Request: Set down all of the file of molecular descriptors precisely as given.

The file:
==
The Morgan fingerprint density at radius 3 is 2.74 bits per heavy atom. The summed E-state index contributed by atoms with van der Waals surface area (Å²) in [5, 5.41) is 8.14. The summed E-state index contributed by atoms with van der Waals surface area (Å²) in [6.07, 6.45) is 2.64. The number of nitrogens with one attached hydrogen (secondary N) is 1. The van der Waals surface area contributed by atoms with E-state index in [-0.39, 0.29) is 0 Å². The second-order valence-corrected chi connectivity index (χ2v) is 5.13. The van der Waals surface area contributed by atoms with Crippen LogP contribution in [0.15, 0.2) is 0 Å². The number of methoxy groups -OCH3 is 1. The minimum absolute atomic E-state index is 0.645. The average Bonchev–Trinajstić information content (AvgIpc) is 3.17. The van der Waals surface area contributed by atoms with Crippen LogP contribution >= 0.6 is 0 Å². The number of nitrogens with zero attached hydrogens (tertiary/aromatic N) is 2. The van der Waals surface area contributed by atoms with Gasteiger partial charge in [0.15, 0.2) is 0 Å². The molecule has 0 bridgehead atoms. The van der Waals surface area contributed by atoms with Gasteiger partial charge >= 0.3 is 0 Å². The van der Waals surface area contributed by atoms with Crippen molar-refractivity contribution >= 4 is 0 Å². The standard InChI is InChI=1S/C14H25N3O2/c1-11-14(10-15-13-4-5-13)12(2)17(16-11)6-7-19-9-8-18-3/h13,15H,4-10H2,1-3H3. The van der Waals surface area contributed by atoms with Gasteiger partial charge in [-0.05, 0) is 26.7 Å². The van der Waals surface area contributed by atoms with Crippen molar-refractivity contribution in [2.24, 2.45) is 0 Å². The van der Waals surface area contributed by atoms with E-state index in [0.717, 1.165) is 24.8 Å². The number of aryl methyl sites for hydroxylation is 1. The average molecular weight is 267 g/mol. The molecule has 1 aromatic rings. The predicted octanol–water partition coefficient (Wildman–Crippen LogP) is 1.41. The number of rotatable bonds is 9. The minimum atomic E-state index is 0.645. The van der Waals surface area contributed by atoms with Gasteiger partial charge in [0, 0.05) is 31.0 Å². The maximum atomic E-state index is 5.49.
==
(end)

The Morgan fingerprint density at radius 3 is 2.74 bits per heavy atom. The summed E-state index contributed by atoms with van der Waals surface area (Å²) in [5, 5.41) is 8.14. The summed E-state index contributed by atoms with van der Waals surface area (Å²) in [6.07, 6.45) is 2.64. The number of nitrogens with one attached hydrogen (secondary N) is 1. The van der Waals surface area contributed by atoms with E-state index in [-0.39, 0.29) is 0 Å². The second-order valence-corrected chi connectivity index (χ2v) is 5.13. The van der Waals surface area contributed by atoms with Crippen LogP contribution in [0.15, 0.2) is 0 Å². The number of methoxy groups -OCH3 is 1. The minimum absolute atomic E-state index is 0.645. The average Bonchev–Trinajstić information content (AvgIpc) is 3.17. The van der Waals surface area contributed by atoms with Crippen LogP contribution >= 0.6 is 0 Å². The number of nitrogens with zero attached hydrogens (tertiary/aromatic N) is 2. The van der Waals surface area contributed by atoms with Gasteiger partial charge in [0.15, 0.2) is 0 Å². The molecule has 0 bridgehead atoms. The van der Waals surface area contributed by atoms with Gasteiger partial charge >= 0.3 is 0 Å². The van der Waals surface area contributed by atoms with Crippen molar-refractivity contribution >= 4 is 0 Å². The standard InChI is InChI=1S/C14H25N3O2/c1-11-14(10-15-13-4-5-13)12(2)17(16-11)6-7-19-9-8-18-3/h13,15H,4-10H2,1-3H3. The van der Waals surface area contributed by atoms with Gasteiger partial charge in [-0.05, 0) is 26.7 Å². The van der Waals surface area contributed by atoms with Crippen molar-refractivity contribution in [2.24, 2.45) is 0 Å². The van der Waals surface area contributed by atoms with E-state index in [0.717, 1.165) is 24.8 Å². The number of aryl methyl sites for hydroxylation is 1. The average molecular weight is 267 g/mol. The molecule has 1 aromatic rings. The predicted octanol–water partition coefficient (Wildman–Crippen LogP) is 1.41. The number of rotatable bonds is 9. The minimum atomic E-state index is 0.645. The van der Waals surface area contributed by atoms with Gasteiger partial charge in [0, 0.05) is 31.0 Å². The maximum atomic E-state index is 5.49.